A tranquil area around an ancient building.
Ground is very rarely disturbed, areas left unmown during the summer.
Surrounded by stone walls covered in lichen, as are many of the gravestones.
“The great sycamore (acer pseudoplatanus) was probably planted as a group of three young saplings around 1700, at a time when it was horticulturally fashionable (if that is the right description) to experiment with growing huge trees by planting them in small groups to grow together (there are other examples in Windsor Great Park). Over the succeeding decades and centuries the three young saplings grew up and merged into a single trunk, slowly becoming one tree (if you look at the remaining trunk you can see how the signs of this process remain).
“That tree probably reached its maturity at the end of the eighteenth century and remained a significant landmark in the village (and was almost certainly the largest tree in Oxfordshire, if not the south of England) for another 200 years until the early years of this twenty-first century, when it first showed signs of dying back.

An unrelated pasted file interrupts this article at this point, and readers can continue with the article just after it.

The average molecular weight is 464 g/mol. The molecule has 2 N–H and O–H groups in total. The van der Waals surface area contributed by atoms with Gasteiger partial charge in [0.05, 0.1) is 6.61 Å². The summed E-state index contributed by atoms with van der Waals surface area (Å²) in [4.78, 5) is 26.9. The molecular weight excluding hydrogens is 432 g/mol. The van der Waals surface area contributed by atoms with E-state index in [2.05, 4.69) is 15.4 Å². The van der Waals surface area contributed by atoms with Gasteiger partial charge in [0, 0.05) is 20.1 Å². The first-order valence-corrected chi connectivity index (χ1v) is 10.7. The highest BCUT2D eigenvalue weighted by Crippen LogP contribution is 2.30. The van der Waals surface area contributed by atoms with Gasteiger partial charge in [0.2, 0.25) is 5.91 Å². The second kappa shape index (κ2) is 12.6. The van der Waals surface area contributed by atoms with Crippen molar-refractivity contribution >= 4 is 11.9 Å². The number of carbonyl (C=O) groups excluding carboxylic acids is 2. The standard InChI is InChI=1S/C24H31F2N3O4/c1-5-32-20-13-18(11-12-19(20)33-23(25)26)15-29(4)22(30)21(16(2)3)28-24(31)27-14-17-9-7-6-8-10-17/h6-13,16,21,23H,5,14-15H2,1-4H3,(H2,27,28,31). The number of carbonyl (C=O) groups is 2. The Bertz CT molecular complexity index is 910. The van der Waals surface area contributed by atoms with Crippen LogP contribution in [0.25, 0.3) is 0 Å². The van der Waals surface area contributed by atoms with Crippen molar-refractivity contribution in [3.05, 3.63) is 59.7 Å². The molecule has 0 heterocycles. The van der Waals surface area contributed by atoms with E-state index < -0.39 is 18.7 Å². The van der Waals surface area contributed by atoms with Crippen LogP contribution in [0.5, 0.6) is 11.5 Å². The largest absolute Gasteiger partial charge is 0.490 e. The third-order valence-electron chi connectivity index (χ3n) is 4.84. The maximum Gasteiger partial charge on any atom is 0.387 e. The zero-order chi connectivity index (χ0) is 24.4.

“The tree was extensively pruned, cutback and dead limbs removed in 2007-8 but by 2011 it was clearly dying and by 2012 the last flicker of life in the form of a green shoot had gone. Later in that year the limbs were cut down and the logs removed, leaving the enormous stump that remains as a landmark.
Foxes and muntjac deer pass through and there are probably several small mammals living there. Invertebrates are supported by the flora but the range of butterflies is limited.
Rowan and crab apple provides food for redwings and perching sites for goldfinches and other songbirds.
Full survey needs to be undertaken.
Separated from the main churchyard by the driveway to the /rectory and Canterbury House (the former Rectory). Drive bordered by a yew hedge, ideal for goldcrests.
Note line of trees; what species?
Ground disturbed every time there is a burial. Moles also disturb the ground when creating their runs. Healthy population of voles and other small mammals, so frequently visited by foxes.
Good companion with one fox one evening.
Muntjac wanders through and browses on the vegetation.
Blackbirds, crows, wrens, robins, etc.